So who is the competition? Greats like Senna and Prost, surely. Not to mention Alonso, who has taken two in a row. And how can we forget other legends like Jim Clark, Jackie Stewart and the great comeback-kid, Nikki Lauda?

Oddly enough, Alonso comes very close to Schumacher when one looks at seasons contested per championship taken – at a mere 2.5. In fact, if Alonso takes the 2007 championship, he’d be ahead of the German on this measurement. On races contested for every win though, he is far behind – at nearly 5.9. In the 13 years that Nikki Lauda raced in F1, he raced 172 times, 25 of which he won. He took 3 championships. That pegs him at 4.3 years per championship and almost 6.9 races per victory. A true great, but statistically less impressive than Alonso.

Throwing Prost and Senna into this mix almost seems unfair. After all, who could maintain the best stats when you’re competing against someone like Prost or Senna? These two were definitely each other’s downfall when it comes to stats. For completeness sake, however, they simply must be included. Prost, the great statistical record-holder before Schumacher, raced in F1 for 13 years, contested 202 races, took 4 championships and won 51 times. That gives him a championship per 3.25 seasons and a win per 3.96 races. Senna, with call it 9.5 years, and 162 races under his belt, took 3 championships and 41 wins. That gives him a championship for every 3.2 seasons, and a win rate only marginally better than Prost’s – at 3.95 races per win.

Go back slightly further in time and Jackie Stewart and Jim Clark come into contention. Mr Stewart contested exactly 100 races over 9 years, winning 27 of those races and raking in 3 championships. That means his win and championship rates both beat those of Senna – at 3 years per championship and 3.7 races per win. Jim Clark, who’s career was cut short in a silly F2 race crash, only took 2 championships in his 8 years in the sport, making it a round 4 years per title. He won 25 times in 73 races tough, meaning it took him less than 3 races per win – a feat matched by only two other drivers.

And it is one of those two drivers that I have left for last. When it comes to stats, no-one has managed to beat this man. The Old Man, that is – Juan Manuel Fangio. In his 8 years in the sport, starting with the advent of F1 and ending when he was well into his forties, he raced in 52 races, won 24 of them and brought in 5 championships. This makes him nothing short of a statistical conqueror, who took but 1.6 seasons for every title he won, and 2.2 races for every race victory. No contest there – Fangio was the best.

The bottom line
Is there a point to all this? Other than the fact that it was fun researching this article? Yes there is: Statistics are a great tool when one wishes to compare competitors (drivers or teams, in the case of F1) across a generational divide – competitors, in other words, who never competed against one another directly. They provide concrete figures if one puts them into perspective. They never stand alone however – a mere “most championships won” vs “most championships won per seasons contested” statistic highlights that quite easily. Arguing statistics then, will get you on the losing side if your opposition is better at twisting his stats.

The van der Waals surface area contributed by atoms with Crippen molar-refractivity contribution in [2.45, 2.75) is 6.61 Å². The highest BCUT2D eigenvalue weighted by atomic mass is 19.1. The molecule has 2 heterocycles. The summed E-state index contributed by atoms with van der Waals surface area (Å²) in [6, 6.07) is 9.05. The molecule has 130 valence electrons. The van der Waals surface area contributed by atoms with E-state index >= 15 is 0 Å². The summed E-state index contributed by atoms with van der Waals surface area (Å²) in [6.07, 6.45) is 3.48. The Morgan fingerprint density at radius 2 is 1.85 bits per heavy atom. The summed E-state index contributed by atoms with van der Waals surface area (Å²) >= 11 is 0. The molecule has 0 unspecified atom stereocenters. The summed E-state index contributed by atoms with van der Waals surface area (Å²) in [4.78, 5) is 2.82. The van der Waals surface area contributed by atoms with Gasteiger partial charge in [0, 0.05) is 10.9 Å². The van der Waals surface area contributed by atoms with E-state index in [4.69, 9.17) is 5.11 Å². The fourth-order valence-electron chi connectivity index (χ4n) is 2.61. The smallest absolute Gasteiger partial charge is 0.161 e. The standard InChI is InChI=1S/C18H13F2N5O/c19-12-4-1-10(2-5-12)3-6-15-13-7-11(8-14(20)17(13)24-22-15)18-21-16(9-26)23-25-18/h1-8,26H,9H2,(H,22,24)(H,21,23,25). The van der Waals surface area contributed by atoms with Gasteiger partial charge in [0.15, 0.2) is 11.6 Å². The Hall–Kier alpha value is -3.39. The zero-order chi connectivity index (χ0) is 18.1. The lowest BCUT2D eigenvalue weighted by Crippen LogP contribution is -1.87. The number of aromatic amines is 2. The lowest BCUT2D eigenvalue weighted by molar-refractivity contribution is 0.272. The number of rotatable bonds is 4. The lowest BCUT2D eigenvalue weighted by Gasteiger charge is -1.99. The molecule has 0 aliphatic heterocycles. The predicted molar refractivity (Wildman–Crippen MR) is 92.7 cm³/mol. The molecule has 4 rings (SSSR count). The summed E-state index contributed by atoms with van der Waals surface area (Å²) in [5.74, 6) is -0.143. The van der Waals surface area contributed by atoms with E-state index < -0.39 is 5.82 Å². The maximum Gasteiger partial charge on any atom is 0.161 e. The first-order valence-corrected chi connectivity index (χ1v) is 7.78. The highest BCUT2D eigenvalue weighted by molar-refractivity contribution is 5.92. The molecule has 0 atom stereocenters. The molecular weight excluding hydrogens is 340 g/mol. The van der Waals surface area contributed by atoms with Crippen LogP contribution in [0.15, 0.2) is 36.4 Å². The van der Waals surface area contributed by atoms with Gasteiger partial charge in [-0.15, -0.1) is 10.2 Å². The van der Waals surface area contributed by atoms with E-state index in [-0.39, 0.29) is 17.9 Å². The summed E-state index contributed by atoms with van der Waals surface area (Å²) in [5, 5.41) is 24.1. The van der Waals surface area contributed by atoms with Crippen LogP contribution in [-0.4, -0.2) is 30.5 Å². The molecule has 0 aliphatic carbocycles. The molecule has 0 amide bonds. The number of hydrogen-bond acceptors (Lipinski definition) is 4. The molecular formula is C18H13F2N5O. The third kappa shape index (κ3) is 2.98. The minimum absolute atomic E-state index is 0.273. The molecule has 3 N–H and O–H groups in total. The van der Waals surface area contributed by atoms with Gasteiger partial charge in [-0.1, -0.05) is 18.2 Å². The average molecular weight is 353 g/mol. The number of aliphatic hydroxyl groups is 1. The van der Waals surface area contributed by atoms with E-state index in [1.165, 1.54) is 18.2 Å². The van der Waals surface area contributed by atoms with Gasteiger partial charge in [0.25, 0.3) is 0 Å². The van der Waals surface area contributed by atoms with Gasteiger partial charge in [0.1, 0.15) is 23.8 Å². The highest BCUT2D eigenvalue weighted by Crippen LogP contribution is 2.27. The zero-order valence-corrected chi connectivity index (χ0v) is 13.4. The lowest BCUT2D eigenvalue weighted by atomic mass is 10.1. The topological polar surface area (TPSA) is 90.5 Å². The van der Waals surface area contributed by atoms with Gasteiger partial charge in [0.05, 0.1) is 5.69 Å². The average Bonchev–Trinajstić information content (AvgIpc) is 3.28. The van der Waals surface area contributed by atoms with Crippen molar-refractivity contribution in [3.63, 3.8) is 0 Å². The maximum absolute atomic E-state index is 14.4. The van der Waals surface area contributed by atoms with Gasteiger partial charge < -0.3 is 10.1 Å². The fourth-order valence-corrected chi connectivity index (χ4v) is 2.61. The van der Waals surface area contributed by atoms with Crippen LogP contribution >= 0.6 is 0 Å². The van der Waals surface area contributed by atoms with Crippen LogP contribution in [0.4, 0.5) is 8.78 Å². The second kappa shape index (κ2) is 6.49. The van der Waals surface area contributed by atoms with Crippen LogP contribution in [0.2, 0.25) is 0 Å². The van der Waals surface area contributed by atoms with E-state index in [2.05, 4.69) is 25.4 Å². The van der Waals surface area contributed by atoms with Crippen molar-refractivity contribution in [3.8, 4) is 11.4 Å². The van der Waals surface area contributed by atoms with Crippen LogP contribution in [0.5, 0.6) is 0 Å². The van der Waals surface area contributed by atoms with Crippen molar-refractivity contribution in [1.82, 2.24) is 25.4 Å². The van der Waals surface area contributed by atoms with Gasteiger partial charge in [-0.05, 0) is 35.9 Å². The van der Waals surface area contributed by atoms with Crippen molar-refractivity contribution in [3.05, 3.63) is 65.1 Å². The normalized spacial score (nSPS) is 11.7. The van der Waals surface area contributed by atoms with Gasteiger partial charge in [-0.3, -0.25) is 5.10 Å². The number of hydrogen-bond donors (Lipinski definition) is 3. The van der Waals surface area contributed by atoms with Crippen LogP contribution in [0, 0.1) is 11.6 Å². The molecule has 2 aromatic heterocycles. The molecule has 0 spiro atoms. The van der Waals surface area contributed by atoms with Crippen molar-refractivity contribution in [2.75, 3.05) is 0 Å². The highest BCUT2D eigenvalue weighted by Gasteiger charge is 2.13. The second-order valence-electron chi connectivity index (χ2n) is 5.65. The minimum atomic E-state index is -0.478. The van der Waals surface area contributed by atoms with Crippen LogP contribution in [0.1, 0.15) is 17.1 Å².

Even from the best of perspectives though, they never tell the full story. You did not see the names Stirling Moss, Graham Hill or Gilles Villeneuve anywhere in this article, did you? Their statistics would have come nowhere near – yet they were all Formula One greats and no true supporter would dare deny that. Looking at Senna and Prost’s stats makes the same point. No other driver could say that they had competition like Prost or Senna throughout their career – and if they did, would their stats be anywhere near Prost or Senna’s? Yet not having the other as competition would have lessened the reputation of either. And what if Senna lived? Would Michael Schumacher’s stats be as impressive as they are? Probably not. Would Senna’s be even more impressive? It is quite likekly.

Stats simply fail to relate the story of a charging Stirling Moss who fought off brilliant drivers in new Ferraris at Monaco to win at the wheel of a four year old Lotus – in the rain. They fail to tell how Senna, at a sopping wet Donington in 1993, overtook Michael Schumacher, Karl Wendlinger, Damon Hill and Alain Prost, all on lap one. They fail to tell how Nikki Lauda, having been told by Bernie Ecclestone that he will never again race a Formula One car competitively after his crash, came back into the sport and took 2 more drivers’ titles. They fail to tell how Mika Hakkinen came back after a crash that resulted in doctors telling him he will never race again, and also took 2 drivers’ titles. They fail to tell the story, the legend, of Formula One.

Edu de Jager